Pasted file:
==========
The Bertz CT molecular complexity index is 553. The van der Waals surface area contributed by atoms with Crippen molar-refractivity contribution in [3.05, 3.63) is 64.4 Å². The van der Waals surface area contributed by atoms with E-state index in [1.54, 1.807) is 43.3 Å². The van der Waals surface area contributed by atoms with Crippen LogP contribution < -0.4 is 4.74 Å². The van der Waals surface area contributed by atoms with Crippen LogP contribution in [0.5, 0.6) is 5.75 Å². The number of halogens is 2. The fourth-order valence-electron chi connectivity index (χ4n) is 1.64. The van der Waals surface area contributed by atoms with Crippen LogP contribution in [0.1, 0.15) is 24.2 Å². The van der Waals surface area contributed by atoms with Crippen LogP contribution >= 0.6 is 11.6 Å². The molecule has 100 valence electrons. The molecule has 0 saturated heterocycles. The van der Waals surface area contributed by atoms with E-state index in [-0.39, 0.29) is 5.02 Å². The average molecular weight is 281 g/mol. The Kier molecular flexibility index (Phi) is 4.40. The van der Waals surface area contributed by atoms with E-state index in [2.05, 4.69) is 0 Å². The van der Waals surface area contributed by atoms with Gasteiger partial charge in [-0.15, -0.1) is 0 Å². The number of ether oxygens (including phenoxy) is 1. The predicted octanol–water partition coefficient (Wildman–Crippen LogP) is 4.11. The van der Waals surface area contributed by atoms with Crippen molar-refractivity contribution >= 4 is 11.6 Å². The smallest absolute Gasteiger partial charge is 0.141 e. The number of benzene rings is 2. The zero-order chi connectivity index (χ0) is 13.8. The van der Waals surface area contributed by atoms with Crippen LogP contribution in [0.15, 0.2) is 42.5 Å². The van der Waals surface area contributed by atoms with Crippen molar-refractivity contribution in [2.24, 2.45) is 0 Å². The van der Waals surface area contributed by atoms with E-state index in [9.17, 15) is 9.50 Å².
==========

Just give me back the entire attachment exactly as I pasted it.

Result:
The Bertz CT molecular complexity index is 553. The van der Waals surface area contributed by atoms with Crippen molar-refractivity contribution in [3.05, 3.63) is 64.4 Å². The van der Waals surface area contributed by atoms with E-state index in [1.54, 1.807) is 43.3 Å². The van der Waals surface area contributed by atoms with Crippen LogP contribution < -0.4 is 4.74 Å². The van der Waals surface area contributed by atoms with Crippen LogP contribution in [0.5, 0.6) is 5.75 Å². The number of halogens is 2. The fourth-order valence-electron chi connectivity index (χ4n) is 1.64. The van der Waals surface area contributed by atoms with Crippen LogP contribution in [0.1, 0.15) is 24.2 Å². The van der Waals surface area contributed by atoms with Crippen LogP contribution >= 0.6 is 11.6 Å². The molecule has 100 valence electrons. The molecule has 0 saturated heterocycles. The van der Waals surface area contributed by atoms with E-state index in [-0.39, 0.29) is 5.02 Å². The average molecular weight is 281 g/mol. The Kier molecular flexibility index (Phi) is 4.40. The van der Waals surface area contributed by atoms with E-state index in [2.05, 4.69) is 0 Å². The van der Waals surface area contributed by atoms with Gasteiger partial charge in [-0.15, -0.1) is 0 Å². The number of ether oxygens (including phenoxy) is 1. The predicted octanol–water partition coefficient (Wildman–Crippen LogP) is 4.11. The van der Waals surface area contributed by atoms with Crippen molar-refractivity contribution >= 4 is 11.6 Å². The smallest absolute Gasteiger partial charge is 0.141 e. The number of benzene rings is 2. The zero-order chi connectivity index (χ0) is 13.8. The van der Waals surface area contributed by atoms with Crippen LogP contribution in [0.15, 0.2) is 42.5 Å². The van der Waals surface area contributed by atoms with Crippen molar-refractivity contribution in [2.24, 2.45) is 0 Å². The van der Waals surface area contributed by atoms with E-state index in [9.17, 15) is 9.50 Å².